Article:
Kim has one more motive — to distract his compatriots’ attention from internal problems. The socio-economic situation in the country is complicated and has remained so over the decades. The people are tired of misfortune, their enthusiasm for work has diminished and they expect a change for the better from their young leader. With the bright future not fully dawned, what is the harm in rallying the nation in the face of an external threat? Such a trick has been employed many times and by many other regimes of the modern world — totalitarian, authoritarian and democratic. Another time-tested trick Pyongyang adopted long ago is to play the nuclear missile card and fling around militant rhetoric in order to wheedle concessions from its opponents. This tactic invariably worked in the past: After a routine splash of emotion, Washington and its partners would agree to render Pyongyang economic assistance and satisfy its other demands. This will repeat itself this time, too. Things are at a stalemate, after all.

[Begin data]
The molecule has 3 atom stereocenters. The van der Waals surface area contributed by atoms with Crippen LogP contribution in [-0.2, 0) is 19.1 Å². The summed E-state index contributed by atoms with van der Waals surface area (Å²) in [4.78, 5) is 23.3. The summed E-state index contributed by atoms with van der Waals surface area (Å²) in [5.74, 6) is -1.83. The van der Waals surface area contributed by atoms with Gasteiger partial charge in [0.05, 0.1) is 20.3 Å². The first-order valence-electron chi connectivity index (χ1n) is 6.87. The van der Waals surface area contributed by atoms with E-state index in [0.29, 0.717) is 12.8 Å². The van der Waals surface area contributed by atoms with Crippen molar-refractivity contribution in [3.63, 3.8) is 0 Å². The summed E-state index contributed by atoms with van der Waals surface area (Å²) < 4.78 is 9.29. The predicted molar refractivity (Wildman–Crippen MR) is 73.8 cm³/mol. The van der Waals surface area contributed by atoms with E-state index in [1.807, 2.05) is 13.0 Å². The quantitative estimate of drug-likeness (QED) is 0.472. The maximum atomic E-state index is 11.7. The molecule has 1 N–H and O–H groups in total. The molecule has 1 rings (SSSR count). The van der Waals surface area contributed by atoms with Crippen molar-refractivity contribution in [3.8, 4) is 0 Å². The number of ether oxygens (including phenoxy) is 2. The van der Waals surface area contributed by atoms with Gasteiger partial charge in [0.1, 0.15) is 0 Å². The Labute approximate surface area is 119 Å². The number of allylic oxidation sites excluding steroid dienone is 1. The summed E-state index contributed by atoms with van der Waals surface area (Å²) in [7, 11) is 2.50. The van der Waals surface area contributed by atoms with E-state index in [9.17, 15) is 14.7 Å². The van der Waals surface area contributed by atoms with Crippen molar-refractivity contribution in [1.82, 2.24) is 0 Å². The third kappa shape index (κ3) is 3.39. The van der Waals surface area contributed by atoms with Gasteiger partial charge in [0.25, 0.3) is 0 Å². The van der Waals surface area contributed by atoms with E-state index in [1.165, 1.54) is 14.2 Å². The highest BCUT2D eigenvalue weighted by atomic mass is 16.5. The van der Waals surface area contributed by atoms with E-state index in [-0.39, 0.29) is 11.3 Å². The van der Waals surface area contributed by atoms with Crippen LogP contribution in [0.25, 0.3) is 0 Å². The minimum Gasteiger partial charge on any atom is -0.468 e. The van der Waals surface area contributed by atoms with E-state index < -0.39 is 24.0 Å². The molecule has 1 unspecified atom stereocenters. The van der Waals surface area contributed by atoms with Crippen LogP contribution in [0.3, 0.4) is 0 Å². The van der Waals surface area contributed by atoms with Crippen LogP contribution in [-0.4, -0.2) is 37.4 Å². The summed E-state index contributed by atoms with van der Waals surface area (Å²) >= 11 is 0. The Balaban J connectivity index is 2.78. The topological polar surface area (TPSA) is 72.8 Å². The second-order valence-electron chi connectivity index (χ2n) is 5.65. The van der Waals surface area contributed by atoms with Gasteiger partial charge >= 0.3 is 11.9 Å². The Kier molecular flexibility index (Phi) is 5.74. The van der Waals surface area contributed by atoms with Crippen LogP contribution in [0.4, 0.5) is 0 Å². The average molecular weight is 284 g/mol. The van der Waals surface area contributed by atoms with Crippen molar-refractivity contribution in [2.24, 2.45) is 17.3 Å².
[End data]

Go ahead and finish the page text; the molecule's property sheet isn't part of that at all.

As noted above, the two sides are not ready to wage war, and they will not. Without justifying the actions of the North Korean authorities, I still want to appeal to the U.S. to renounce its motive of isolating and intimidating the DPRK. As early as the 1970s, Washington proposed to Moscow and Beijing to recognize the government of South Korea in exchange for its own recognition of the North Korean government. Russia and China did their part over twenty years ago and have initiated close and productive ties with the Republic of Korea in all spheres since that time, including the military. But to this day, the U.S. refuses to establish diplomatic relations with the DPRK, highlighting various prerequisites. At the same time, the U.S. is extending its combative fist toward North Korea, refusing to abandon its strict rhetoric against its opponent. It seems that greater flexibility from Washington could be conducive to both reducing the heat of confrontation on the Korean peninsula and assisting Pyongyang in its transition along the road of long-overdue reforms.